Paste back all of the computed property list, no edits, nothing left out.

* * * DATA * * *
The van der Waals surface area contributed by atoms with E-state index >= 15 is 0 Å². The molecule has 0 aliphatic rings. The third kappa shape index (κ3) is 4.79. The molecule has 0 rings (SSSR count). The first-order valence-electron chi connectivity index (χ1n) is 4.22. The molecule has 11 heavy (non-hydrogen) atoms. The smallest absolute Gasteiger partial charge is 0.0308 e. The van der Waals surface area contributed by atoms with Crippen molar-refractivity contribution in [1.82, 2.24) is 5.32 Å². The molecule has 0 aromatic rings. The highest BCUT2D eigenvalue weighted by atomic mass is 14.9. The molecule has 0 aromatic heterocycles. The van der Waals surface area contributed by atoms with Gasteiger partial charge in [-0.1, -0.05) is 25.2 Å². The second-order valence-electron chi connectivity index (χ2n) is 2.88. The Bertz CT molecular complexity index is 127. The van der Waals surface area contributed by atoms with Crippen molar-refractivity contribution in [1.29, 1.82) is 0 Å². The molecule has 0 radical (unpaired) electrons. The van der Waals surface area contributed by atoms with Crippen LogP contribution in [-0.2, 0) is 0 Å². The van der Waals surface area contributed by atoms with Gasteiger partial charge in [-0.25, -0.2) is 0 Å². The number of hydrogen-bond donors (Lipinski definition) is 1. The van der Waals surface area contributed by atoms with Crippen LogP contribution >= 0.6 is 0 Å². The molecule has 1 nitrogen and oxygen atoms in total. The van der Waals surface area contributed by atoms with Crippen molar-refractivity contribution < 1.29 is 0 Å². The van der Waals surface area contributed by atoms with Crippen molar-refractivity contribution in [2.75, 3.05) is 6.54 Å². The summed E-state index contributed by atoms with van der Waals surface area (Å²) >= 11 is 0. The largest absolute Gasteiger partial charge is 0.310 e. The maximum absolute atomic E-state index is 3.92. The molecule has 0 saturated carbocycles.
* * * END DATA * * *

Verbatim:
The van der Waals surface area contributed by atoms with E-state index >= 15 is 0 Å². The molecule has 0 aliphatic rings. The third kappa shape index (κ3) is 4.79. The molecule has 0 rings (SSSR count). The first-order valence-electron chi connectivity index (χ1n) is 4.22. The molecule has 11 heavy (non-hydrogen) atoms. The smallest absolute Gasteiger partial charge is 0.0308 e. The van der Waals surface area contributed by atoms with Crippen molar-refractivity contribution in [1.82, 2.24) is 5.32 Å². The molecule has 0 aromatic rings. The highest BCUT2D eigenvalue weighted by atomic mass is 14.9. The molecule has 0 aromatic heterocycles. The van der Waals surface area contributed by atoms with Gasteiger partial charge in [-0.1, -0.05) is 25.2 Å². The second-order valence-electron chi connectivity index (χ2n) is 2.88. The Bertz CT molecular complexity index is 127. The van der Waals surface area contributed by atoms with Crippen molar-refractivity contribution in [1.29, 1.82) is 0 Å². The molecule has 0 radical (unpaired) electrons. The van der Waals surface area contributed by atoms with Crippen LogP contribution in [-0.2, 0) is 0 Å². The van der Waals surface area contributed by atoms with Gasteiger partial charge in [-0.25, -0.2) is 0 Å². The number of hydrogen-bond donors (Lipinski definition) is 1. The van der Waals surface area contributed by atoms with Crippen LogP contribution >= 0.6 is 0 Å². The molecule has 1 nitrogen and oxygen atoms in total. The van der Waals surface area contributed by atoms with Crippen molar-refractivity contribution < 1.29 is 0 Å². The van der Waals surface area contributed by atoms with Crippen molar-refractivity contribution in [2.75, 3.05) is 6.54 Å². The summed E-state index contributed by atoms with van der Waals surface area (Å²) >= 11 is 0. The largest absolute Gasteiger partial charge is 0.310 e. The maximum absolute atomic E-state index is 3.92. The molecule has 0 saturated carbocycles.